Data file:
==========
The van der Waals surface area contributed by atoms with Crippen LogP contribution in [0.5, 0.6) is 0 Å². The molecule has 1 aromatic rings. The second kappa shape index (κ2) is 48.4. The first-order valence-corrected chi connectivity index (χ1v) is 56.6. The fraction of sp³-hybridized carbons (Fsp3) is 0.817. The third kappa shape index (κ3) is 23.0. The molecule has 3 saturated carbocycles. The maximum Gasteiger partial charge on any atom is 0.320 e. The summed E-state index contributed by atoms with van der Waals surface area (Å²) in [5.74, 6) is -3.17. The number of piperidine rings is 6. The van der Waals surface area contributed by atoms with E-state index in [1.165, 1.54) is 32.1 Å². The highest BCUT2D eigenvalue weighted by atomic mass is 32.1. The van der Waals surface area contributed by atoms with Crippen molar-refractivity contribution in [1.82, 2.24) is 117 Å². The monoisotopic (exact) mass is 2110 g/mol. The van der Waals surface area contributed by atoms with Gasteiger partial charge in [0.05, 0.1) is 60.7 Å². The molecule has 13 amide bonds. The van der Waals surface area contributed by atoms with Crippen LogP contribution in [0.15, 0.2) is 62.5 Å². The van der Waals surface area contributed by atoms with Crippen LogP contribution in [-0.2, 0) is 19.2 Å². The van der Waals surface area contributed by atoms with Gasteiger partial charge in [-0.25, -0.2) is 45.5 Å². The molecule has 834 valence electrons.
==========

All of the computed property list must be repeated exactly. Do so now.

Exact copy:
The van der Waals surface area contributed by atoms with Crippen LogP contribution in [0.5, 0.6) is 0 Å². The molecule has 1 aromatic rings. The second kappa shape index (κ2) is 48.4. The first-order valence-corrected chi connectivity index (χ1v) is 56.6. The fraction of sp³-hybridized carbons (Fsp3) is 0.817. The third kappa shape index (κ3) is 23.0. The molecule has 3 saturated carbocycles. The maximum Gasteiger partial charge on any atom is 0.320 e. The summed E-state index contributed by atoms with van der Waals surface area (Å²) in [5.74, 6) is -3.17. The number of piperidine rings is 6. The van der Waals surface area contributed by atoms with E-state index in [1.165, 1.54) is 32.1 Å². The highest BCUT2D eigenvalue weighted by atomic mass is 32.1. The van der Waals surface area contributed by atoms with Crippen molar-refractivity contribution in [1.82, 2.24) is 117 Å². The monoisotopic (exact) mass is 2110 g/mol. The van der Waals surface area contributed by atoms with Gasteiger partial charge in [0.05, 0.1) is 60.7 Å². The molecule has 13 amide bonds. The van der Waals surface area contributed by atoms with Crippen LogP contribution in [0.15, 0.2) is 62.5 Å². The van der Waals surface area contributed by atoms with Crippen LogP contribution in [-0.2, 0) is 19.2 Å². The van der Waals surface area contributed by atoms with Gasteiger partial charge in [-0.25, -0.2) is 45.5 Å². The molecule has 834 valence electrons.